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What Is Form in Art?
Form is one of the elements of visual art which pertains to the way that a shape or physical configuration occupies space. For a three-dimensional work of art like a sculpture or work of architecture, form is the shape, structure, and arrangement of components like length, width, and depth of a shape. Instead of creating form through physical shape, painters create the appearance of form on a flat surface by using light, shadow, the appearance of an object’s contours, negative space, and the surrounding objects around the subject matter.
Types of Form in Art: Geometric Form vs. Organic Form
The two types of forms or shapes in art: geometric forms and organic forms. Geometric forms refer to precise, regular, angular, geometric shapes that are mathematically consistent, including spheres, cubes, pyramids, cones, and cylinders. Organic forms (or biomorphic forms) represent organic, irregular shapes that often occur in the natural world, which are usually asymmetrical, free-form, or curved.
Form in Sculpture: Three Dimensional vs. Relief
There are two ways to express form in sculpture: sculpture in the round (or three-dimensional) and relief. Sculpture in the round is a completely three-dimensional sculpture, usually carved from a solid block of materials like stone, clay, or wood. Sculptures done in the round are freestanding and can be viewed from all sides.
A relief sculpture is carved from flat material to create a scene that looks like a three-dimensional painting. Relief sculpture can be done in either bas or low relief, where a sculptor accentuates the details of a two-dimensional plane with light sculpture, or in alto or high relief, where the subjects protrude from the two-dimensional surface.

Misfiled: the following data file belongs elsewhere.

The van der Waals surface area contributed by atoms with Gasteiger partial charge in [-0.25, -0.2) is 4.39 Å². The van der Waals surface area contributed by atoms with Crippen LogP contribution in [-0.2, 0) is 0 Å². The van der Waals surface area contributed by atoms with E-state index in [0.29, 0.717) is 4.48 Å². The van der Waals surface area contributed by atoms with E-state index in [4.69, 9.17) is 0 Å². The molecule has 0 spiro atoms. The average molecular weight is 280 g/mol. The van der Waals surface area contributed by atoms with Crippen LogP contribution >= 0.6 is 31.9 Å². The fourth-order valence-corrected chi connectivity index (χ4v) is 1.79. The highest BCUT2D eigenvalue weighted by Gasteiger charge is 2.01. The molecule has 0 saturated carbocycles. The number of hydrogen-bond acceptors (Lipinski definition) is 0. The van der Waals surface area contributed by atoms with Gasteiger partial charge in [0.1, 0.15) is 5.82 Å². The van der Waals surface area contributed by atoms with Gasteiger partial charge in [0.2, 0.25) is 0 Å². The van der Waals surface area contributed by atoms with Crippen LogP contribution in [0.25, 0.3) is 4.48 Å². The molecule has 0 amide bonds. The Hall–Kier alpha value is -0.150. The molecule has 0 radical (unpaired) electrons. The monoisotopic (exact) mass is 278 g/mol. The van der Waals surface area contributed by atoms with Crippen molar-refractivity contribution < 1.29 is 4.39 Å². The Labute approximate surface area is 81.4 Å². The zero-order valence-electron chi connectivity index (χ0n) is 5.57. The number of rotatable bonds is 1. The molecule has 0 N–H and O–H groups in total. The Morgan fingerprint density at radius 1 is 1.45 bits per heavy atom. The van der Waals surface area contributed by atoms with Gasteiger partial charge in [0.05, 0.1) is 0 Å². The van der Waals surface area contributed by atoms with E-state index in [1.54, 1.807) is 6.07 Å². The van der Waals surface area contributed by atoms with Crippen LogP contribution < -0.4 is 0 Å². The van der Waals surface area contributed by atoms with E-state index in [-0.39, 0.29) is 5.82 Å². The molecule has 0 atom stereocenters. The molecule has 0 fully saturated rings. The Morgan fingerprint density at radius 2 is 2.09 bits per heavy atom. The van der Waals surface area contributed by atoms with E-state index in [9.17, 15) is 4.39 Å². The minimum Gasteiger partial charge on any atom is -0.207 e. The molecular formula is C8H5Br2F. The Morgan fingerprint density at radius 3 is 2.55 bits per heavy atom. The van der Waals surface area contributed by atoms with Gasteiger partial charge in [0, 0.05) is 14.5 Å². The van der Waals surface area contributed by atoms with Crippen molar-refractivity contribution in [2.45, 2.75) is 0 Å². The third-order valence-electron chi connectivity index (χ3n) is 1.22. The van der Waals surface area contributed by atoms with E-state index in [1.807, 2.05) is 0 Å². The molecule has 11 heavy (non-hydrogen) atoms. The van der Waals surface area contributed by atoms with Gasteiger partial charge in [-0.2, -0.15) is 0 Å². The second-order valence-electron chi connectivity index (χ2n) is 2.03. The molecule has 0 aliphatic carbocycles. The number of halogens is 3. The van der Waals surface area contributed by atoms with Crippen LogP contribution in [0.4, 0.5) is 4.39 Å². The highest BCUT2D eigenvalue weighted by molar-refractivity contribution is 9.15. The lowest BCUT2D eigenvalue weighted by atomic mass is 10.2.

5 Examples of Form in Art
Here are five examples of how artists create a sense of form in their work.
- Combined frontal and profile form: The most basic way of rendering the human figure on a two-dimensional surface is to combine profile and frontal perspectives of the body. For example, ancient Egyptian painters painted bodies with the head and legs in profile and the torso shown frontally, as seen in the illustrations of the Book of the Dead for the Chantress of Nany.
- Illusionistic form: During the Italian Renaissance period, painters created form by using a light source to cast shadows, along with vanishing points that showed depth. These optical illusions represented space as it would appear in real life. One notable example includes Leonardo da Vinci’s The Last Supper, which conveys the illusion of three-dimensional forms occupying deep space.
- Abstract form: Abstraction is a way that painters play with form by using geometric shapes to represent biomorphic ones, which occur naturally. Cubist artist Pablo Picasso Demoiselles d’Avignon experimented with painting the usually soft, curved female form with angular geometric shapes, underscoring the elements of organic shapes.
- Three-dimensional form: Some of the most famous examples of three-dimensional sculpture are from the Renaissance and include Michelangelo’s monumental David, and Giambologna’s dramatic sculpture of the Abduction of a Sabine Woman.
- Relief form: A famous example of a relief sculpture is Lorenzo Ghiberti’s Gates of Paradise from the fifteenth-century Italian Renaissance, which is carved out of bronze, and inlaid on the door of the St. John Baptistery in Florence, Italy.
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